Australia markets closed
  • ALL ORDS

    6,877.90
    -75.50 (-1.09%)
     
  • AUD/USD

    0.6879
    -0.0046 (-0.66%)
     
  • ASX 200

    6,700.20
    -63.40 (-0.94%)
     
  • OIL

    112.29
    +0.53 (+0.47%)
     
  • GOLD

    1,817.00
    -4.20 (-0.23%)
     
  • BTC-AUD

    29,249.34
    -1,653.34 (-5.35%)
     
  • CMC Crypto 200

    436.50
    -13.56 (-3.01%)
     

How you could lose money chasing the $1,000 flood payment

·3-min read
People outside house near flooded road.
Scammers have been pretending to be government agencies and other legitimate organisations to catch flood victims in phishing attacks. (Source: Getty)

Scammers have been posing as insurance companies, government bureaucrats and charities to con money out of unsuspecting flood victims.

Business Australia general manager products Phil Parisis said scammers had their finger on the pulse when it came to targeting destabilising world events.

“Be suss as a starting point,” he advised.

When a disaster like this happens, scammers may send through emails posing as a government agency offering financial assistance, such as the $1,000 disaster payments, and get people to click on a link.

In these phishing attacks, when someone clicks on the link, usually this triggers the download and installation of a piece of software onto the device to give the scammer unlimited access.

From there, a fraudster can record while a person logs into their online banking on a computer or phone.

“That’s the most common way for people to get done,” Parisis said.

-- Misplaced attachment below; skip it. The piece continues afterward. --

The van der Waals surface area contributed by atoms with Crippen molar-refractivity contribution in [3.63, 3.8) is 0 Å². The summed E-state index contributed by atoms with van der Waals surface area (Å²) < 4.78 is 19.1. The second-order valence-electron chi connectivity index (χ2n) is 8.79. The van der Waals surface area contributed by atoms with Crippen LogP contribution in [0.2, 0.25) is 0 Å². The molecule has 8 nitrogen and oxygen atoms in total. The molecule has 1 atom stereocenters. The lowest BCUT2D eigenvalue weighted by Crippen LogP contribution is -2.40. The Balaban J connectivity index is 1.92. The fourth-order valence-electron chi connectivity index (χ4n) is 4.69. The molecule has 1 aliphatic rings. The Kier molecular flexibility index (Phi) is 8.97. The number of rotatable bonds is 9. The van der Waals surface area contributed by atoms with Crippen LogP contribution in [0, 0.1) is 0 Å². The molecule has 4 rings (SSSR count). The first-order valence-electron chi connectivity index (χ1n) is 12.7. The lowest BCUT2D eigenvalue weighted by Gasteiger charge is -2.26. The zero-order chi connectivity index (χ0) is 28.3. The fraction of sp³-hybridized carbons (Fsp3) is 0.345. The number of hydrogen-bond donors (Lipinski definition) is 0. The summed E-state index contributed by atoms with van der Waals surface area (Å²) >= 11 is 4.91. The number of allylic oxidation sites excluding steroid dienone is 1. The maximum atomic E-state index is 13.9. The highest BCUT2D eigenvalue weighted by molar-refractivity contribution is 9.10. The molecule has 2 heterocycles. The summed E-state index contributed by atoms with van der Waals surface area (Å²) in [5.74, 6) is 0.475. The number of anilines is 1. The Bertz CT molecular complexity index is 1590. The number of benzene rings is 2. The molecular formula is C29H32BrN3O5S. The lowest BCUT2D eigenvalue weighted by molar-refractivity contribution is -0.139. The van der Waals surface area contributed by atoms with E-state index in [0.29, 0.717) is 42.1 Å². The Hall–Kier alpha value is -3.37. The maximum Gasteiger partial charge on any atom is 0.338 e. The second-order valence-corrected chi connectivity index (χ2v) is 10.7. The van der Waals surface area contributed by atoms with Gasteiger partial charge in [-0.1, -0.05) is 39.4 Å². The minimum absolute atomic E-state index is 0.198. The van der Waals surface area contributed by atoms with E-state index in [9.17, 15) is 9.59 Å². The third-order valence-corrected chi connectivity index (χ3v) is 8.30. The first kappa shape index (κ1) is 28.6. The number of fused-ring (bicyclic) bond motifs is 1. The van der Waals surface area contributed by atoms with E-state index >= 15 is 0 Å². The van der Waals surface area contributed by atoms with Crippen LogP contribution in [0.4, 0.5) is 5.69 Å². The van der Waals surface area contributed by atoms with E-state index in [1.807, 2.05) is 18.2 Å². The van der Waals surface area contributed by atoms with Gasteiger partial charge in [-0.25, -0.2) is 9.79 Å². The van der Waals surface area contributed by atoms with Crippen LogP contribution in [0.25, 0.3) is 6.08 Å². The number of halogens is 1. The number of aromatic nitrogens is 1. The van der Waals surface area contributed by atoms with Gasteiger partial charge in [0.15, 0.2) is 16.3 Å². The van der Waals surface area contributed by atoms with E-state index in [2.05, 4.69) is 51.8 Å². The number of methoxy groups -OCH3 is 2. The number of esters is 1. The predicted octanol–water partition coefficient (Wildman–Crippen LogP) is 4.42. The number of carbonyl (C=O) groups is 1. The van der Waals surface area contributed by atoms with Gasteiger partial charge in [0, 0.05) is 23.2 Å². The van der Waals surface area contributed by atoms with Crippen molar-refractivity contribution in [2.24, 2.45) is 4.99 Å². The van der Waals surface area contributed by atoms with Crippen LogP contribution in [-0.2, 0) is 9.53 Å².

Parisis wouldn’t be surprised to see scammers pretending to be the State Emergency Service and other government organisations, as well as insurance companies and charitable organisations.

He also noted the barrier to entry for phishing scams was now very low, which was likely contributing to the increasing prevalence of scams. He said it was quite easy to buy software from the dark web to access someone’s computer.

What about random calls?

Parisis hasn’t heard of call-based scams yet but he expects scammers will jump on the opportunity soon.

He said these typically asked victims to take action, such as a common ploy where scammers pose as Amazon employees and ask people to hand over their credit card details to make an overdue payment for Amazon Prime.

What made these scams so convincing, he explained, was the use of a recorded message from a legitimate company or organisation at the beginning before connecting the person to a call centre.

Scammers run rife in times of disaster

Scammers take advantage of disasters when people are at their most vulnerable.

Throughout the COVID pandemic, scams have almost tripled. Many fire victims were also scammed during the 2020 bushfires.

Scammers have also targeted fundraising efforts for Ukrainians amid the ongoing conflict.

How to avoid scams

Westpac’s general manager of fraud prevention and financial crime, Chris Whittingham, has some tips for avoiding scams:

  • Don’t trust unexpected calls or emails: If there’s someone claiming to be from a reputable organisation, stop to consider what they are asking for

  • Use PayID: This is a more secure way of making transactions

  • Ignore suspicious email links: Whatever you do, don’t click on links in emails that ask you to make a payment

  • Act fast: Don’t put off a call to your bank if you think you’ve been scammed - immediate action gives banks the best chance to catch scammers

Follow Yahoo Finance on Facebook, LinkedIn, Instagram and Twitter, and subscribe to the free Fully Briefed daily newsletter.

Our goal is to create a safe and engaging place for users to connect over interests and passions. In order to improve our community experience, we are temporarily suspending article commenting